Siargao Pt. 1 - Carding: Local Surf Legend
I had heard about Siargao for a number of years from various friends and acquaintances, most of whom were amateur surfers and enthusiasts. All of them had expressed unreservedly that it was a place that exceeded their expectations and they would not hesitate in a heart beat to return. My mind was made up, I would make it to Siargao and see for myself. It just so happened I was going to be going to the Philippines to attend one of my best friends weddings, so I decided I would tack on a couple extra weeks to my trip and make sure Siargao was in the itinerary. With the help and generosity of my good friend Nicole, I booked a room at Harana Surf Resort, and set off in search for interesting characters to share their stories with me.
When I arrived at Harana, I had a quick chat with Mookie Medina, one of Harana’s owners, and explained that I was in search of local characters who embodied the spirit and energy of Siargao. Without a moment of hesitation, Mookie exclaimed, “Carding! You need to photograph Carding.” His sentiment was quickly seconded by a number of other people who had overheard our conversation. It was decided, the search for Carding was on. The biggest challenge with photographing Carding was locating him. Carding does not have a cell phone, land line, email or Facebook. So finding him would take actual leg work and sleuthing, it involved going over to his usual haunts and hoping to catch him there. For five whole days my search was fruitless. There were a lot of near misses and false sightings. It had gotten to the point I was about to lose hope and give up. But fate smiled upon me on my penultimate evening in Siargao. I decided to go one last time to his carinderia (canteen); as luck would have it, he was there chatting with a friend. I introduced myself, to my surprise Carding already knew who I was. Word had reached him that I was searching for him. I explained what I wanted to do and he agreed, we set a time to meet the next morning so I could take his portrait.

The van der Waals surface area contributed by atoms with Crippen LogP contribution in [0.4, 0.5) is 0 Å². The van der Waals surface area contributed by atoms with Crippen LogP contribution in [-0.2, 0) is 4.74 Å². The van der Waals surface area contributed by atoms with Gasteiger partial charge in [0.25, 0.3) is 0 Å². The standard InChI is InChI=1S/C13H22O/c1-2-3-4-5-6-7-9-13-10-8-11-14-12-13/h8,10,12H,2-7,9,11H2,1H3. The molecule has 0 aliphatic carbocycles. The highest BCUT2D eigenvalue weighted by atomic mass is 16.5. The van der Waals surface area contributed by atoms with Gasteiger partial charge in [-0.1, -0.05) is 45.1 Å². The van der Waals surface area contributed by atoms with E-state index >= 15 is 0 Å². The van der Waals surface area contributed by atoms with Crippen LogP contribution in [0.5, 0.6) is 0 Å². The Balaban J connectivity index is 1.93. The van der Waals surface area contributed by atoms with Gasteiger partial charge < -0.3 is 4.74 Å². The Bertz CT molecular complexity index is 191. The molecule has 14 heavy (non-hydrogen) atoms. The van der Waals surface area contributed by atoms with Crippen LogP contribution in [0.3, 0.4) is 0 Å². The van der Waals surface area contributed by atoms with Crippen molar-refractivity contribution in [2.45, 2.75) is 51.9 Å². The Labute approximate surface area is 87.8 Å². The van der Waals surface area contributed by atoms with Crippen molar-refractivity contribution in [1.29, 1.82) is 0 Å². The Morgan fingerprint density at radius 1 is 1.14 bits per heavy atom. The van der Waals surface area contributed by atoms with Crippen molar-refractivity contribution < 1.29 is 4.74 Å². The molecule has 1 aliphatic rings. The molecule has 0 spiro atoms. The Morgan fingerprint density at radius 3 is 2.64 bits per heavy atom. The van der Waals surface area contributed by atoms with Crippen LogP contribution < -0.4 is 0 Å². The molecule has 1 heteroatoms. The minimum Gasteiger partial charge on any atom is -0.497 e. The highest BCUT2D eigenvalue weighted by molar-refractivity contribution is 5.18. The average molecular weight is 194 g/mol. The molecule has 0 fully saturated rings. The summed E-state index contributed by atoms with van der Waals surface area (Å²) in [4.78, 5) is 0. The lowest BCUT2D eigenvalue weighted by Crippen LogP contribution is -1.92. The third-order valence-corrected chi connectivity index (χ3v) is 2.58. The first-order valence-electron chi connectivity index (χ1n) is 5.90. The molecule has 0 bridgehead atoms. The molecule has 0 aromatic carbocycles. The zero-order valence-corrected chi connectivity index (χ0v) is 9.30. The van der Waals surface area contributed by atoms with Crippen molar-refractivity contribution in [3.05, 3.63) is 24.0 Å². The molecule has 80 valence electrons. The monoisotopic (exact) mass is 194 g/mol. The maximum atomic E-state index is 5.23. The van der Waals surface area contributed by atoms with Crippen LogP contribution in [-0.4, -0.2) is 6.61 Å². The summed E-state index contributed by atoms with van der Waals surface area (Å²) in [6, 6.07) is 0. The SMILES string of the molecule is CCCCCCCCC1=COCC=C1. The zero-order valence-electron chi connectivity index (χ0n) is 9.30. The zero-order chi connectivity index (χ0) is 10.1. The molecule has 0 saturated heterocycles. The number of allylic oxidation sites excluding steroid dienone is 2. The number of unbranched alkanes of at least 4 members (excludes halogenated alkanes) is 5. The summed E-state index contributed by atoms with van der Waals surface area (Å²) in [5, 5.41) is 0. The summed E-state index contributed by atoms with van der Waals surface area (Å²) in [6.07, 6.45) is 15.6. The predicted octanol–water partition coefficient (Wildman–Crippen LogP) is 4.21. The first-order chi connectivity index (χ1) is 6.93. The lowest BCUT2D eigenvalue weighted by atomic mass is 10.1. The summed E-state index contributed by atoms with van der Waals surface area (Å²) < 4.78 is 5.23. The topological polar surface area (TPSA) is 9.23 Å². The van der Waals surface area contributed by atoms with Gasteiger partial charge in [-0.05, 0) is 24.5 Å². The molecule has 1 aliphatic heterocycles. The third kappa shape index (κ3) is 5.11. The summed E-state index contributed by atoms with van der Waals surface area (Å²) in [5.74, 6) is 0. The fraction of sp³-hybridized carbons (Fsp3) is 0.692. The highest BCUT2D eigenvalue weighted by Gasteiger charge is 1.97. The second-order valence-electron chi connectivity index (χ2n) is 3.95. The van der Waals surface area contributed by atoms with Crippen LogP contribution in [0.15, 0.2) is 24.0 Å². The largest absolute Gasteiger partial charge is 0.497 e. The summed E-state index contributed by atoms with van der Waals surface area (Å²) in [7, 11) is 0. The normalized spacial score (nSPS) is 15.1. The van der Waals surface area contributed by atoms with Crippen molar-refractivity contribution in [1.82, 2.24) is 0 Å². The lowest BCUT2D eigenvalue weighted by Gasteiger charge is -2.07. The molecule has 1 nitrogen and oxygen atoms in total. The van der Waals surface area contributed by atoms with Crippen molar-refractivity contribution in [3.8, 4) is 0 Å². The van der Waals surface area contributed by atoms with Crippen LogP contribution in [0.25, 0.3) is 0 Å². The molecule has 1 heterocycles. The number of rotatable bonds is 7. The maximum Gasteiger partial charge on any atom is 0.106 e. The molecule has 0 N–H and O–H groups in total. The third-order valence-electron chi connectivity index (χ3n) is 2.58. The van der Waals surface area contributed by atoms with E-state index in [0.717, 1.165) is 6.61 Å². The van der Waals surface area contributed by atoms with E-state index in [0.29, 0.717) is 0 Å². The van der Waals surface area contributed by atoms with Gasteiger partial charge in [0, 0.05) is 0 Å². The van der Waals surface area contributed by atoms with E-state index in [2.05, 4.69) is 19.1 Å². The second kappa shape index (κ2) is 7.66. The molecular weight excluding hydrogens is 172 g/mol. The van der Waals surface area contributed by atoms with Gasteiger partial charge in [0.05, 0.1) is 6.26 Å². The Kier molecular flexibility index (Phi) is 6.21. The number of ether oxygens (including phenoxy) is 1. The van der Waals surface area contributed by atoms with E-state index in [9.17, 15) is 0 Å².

I wanted to photograph Carding in his element, riding the waves at Cloud 9, but low tide at our meeting time made that idea all but impossible. I opted instead to photograph him at his house, a charming kubo in the jungle, far from the main road. It was surrounded by coconut trees and fighting cock roosts. It had no power, running water, or doors. It was simple but comfortable, a home well suited for an uncomplicated man. A highly skilled surfer, highly regarded within the tight-knit Siargao surf community, and a respected instructor Carding choses not to compete. While most Siargao natives dream of going up against the worlds elite surfers, winning accolades, gracing magazine covers, and eventually touring the world of the competitive circuit Carding is the complete opposite. Surfing is not just a hobby or a profession for Carding; for him it is a way of life. It's how he experiences the world and connects with his community. For him competing takes the fun out of surfing. The challenge is between yourself and the waves, the power of the ocean and harnessing your will to face and conquer it one swell at a time. He finds peace and tranquility in the waves. Competition cheapens the challenge. That's not to say Carding doesn't enjoy testing his skills agains the best. Carding takes up any chance to surf agains that best of the world whenever they come travel on tour to Siargao It gives him a chance to learn new things and share his love for surf on his home turf. A place he identifies as his happy place and loves so much that he had “Cloud Nine” emblazoned on his chest.